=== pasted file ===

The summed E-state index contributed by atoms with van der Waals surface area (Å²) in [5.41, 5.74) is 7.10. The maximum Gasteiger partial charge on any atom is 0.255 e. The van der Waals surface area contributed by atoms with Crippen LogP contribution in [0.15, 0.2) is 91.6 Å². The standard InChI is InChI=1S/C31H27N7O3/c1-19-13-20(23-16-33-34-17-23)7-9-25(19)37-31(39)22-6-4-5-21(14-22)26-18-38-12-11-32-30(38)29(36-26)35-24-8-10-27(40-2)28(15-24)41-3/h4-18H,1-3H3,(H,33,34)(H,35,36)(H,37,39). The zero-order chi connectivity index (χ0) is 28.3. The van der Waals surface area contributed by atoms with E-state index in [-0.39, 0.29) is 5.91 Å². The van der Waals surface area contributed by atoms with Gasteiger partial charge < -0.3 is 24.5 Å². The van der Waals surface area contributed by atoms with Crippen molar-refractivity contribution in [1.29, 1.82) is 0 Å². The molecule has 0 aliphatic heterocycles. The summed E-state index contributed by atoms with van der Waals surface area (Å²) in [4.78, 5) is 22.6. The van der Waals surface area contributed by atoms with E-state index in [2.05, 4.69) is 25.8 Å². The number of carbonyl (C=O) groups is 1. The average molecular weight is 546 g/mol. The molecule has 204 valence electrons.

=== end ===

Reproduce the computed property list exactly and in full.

The summed E-state index contributed by atoms with van der Waals surface area (Å²) in [5.41, 5.74) is 7.10. The maximum Gasteiger partial charge on any atom is 0.255 e. The van der Waals surface area contributed by atoms with Crippen LogP contribution in [0.15, 0.2) is 91.6 Å². The standard InChI is InChI=1S/C31H27N7O3/c1-19-13-20(23-16-33-34-17-23)7-9-25(19)37-31(39)22-6-4-5-21(14-22)26-18-38-12-11-32-30(38)29(36-26)35-24-8-10-27(40-2)28(15-24)41-3/h4-18H,1-3H3,(H,33,34)(H,35,36)(H,37,39). The zero-order chi connectivity index (χ0) is 28.3. The van der Waals surface area contributed by atoms with E-state index in [-0.39, 0.29) is 5.91 Å². The van der Waals surface area contributed by atoms with Gasteiger partial charge < -0.3 is 24.5 Å². The van der Waals surface area contributed by atoms with Crippen molar-refractivity contribution in [1.29, 1.82) is 0 Å². The molecule has 0 aliphatic heterocycles. The summed E-state index contributed by atoms with van der Waals surface area (Å²) in [4.78, 5) is 22.6. The van der Waals surface area contributed by atoms with E-state index in [2.05, 4.69) is 25.8 Å². The number of carbonyl (C=O) groups is 1. The average molecular weight is 546 g/mol. The molecule has 204 valence electrons.